Weekly Roundup 10/14/19

October 7, 2019 – October 13, 2019

Top Stories

The U.K. House of Commons Science and Technology Committee released a report calling for the government to enact a range of new policies to foster the integration of drones into the country’s airspace system. Among other measures, the report calls for specific legislation banning weaponized drones and requiring manufacturers to build a range of standard safety features into commercially available unmanned systems.

An Airbus Zephyr high-altitude pseudo-satellite drone crashed during testing at Wyndham Airport in Australia after encountering clear turbulence. It is the second crash of an Airbus Zephyr, an advanced developmental system, in less than a year. (The Kimberley Echo)

Know Your Drone

The Iranian Army unveiled the Heidar-1, a small explosives-laden unmanned ground robot designed to detonate underneath enemy armored vehicles. (Popular Mechanics)

The U.S. Defense Advanced Research Projects Agency has delayed the initial flight test of a prototype drone developed for its Gremlins swarming program after the planned testing site in China Lake, California sustained damage from a recent earthquake. (Air Force Magazine)

Ukrainian firm Roboneers unveiled the Camel, a logistics unmanned ground vehicle capable of carrying up to 400 kg of cargo. (Jane’s)

Meanwhile, Ukrainian firm Infocom unveiled the Scorpion, a tracked unmanned ground vehicle equipped with a machine gun and a grenade-launcher. (Jane’s)

Australian shipbuilder Austal unveiled prototypes for a series of large unmanned vessels that it is developing for potential future U.S. Navy programs. (Jane’s)

Drone maker UAVOS unveiled the R22-UV, an unmanned helicopter designed for aerial spraying operations. (Unmanned Systems Technology)

Chinese drone maker DJI is preparing to launch a new drone, the Mavic Mini, according to documents filed with the U.S. Federal Communications Commission. (TechRadar)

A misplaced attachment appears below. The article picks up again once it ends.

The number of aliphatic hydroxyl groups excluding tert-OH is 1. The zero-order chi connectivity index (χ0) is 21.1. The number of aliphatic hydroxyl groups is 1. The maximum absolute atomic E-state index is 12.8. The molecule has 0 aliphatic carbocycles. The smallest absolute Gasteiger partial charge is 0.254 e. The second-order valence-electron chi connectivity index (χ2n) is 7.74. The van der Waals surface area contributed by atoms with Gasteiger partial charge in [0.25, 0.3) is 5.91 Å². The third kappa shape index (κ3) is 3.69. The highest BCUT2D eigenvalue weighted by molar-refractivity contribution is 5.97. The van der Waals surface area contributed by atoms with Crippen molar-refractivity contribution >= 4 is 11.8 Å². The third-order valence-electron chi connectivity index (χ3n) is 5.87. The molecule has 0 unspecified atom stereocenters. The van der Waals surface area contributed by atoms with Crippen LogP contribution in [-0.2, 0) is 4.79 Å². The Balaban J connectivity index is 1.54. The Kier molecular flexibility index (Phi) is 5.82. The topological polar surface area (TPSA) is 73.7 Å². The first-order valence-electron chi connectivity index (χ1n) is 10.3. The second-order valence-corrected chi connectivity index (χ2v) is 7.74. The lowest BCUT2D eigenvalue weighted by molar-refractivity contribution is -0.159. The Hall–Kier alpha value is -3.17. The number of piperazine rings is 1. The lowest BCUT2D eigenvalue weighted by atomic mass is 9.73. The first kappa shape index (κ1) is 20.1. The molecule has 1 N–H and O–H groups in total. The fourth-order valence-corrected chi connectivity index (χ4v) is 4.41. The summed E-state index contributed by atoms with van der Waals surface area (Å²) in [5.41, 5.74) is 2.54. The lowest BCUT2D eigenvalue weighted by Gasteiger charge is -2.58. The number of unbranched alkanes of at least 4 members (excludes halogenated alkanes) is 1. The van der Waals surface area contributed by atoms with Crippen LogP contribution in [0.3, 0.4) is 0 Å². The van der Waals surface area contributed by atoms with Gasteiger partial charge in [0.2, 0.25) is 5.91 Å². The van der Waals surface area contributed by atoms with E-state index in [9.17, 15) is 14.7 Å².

Embraer announced that it has conducted the first test of an autonomous unmanned aircraft in Brazil in partnership with the Universidade Federal do Espírito Santo. (Aviation Pros)

Drones at Work

Security authorities in Chennai, India used drones to create a detailed 3D map of the route to be taken by President Xi Jingping during the Chinese leader’s state visit to the area. (The Times of India)

The U.S.-based Drone Racing League has launched the Artificial Intelligence Robotic Racing series, which will pit autonomous drones programmed by competing teams on a variety of racing circuits. (CNET)

A U.S. Air Force XQ-58A Valkyrie jet drone was damaged as a result of high surface winds and a malfunctioning recovery system during a flight test at the Yuma Proving Grounds. (Military.com)

The Russian Navy is working to equip its Tupolev Tu-142MZ/MR patrol aircraft with datalinks so that crews onboard can receive direct intelligence feeds from surveillance drones. (Jane’s)

The Royal Australian Navy has begun evaluations of its ScanEagle surveillance and reconnaissance drones for mine-countermeasures operations. (Janes’s)

U.S. medical provider Sanford Health has launched a program to explore the possibility of using drones for medical deliveries. (The Duluth News Tribune)

In a report submitted to India’s Ministry of Home Affairs, Indian intelligence analysts accused Pakistan of using drones to deliver small arms and explosives to personnel embedded in Punjab. (India Today)

The Chula Vista Police Department in California announced that in less than a year it has conducted over 1,000 drone missions, which together contributed to more than 130 arrests. (San Diego Union-Tribune)

The Queensland Police have equipped a number of motorbikes with drones for crash-scene mapping operations. (Computerworld)

Police in Charlotte, North Carolina are looking for a man who allegedly piloted a drone that crashed into the sixth floor of an office building, resulting in minor damage. (WSOCTV)

Aviation firm AAR has begun using drones for aircraft maintenance inspections. (AIN Online)

Defense firm Raytheon revealed that it has been testing counter-drone systems at several sports venues in the U.S. (Defense One)

Emergency responders in the Bahamas have been using the Emergency Integrated Lifesaving Lanyard for underwater mapping to support relief efforts following Hurricane Dorian. (Maritime Executive)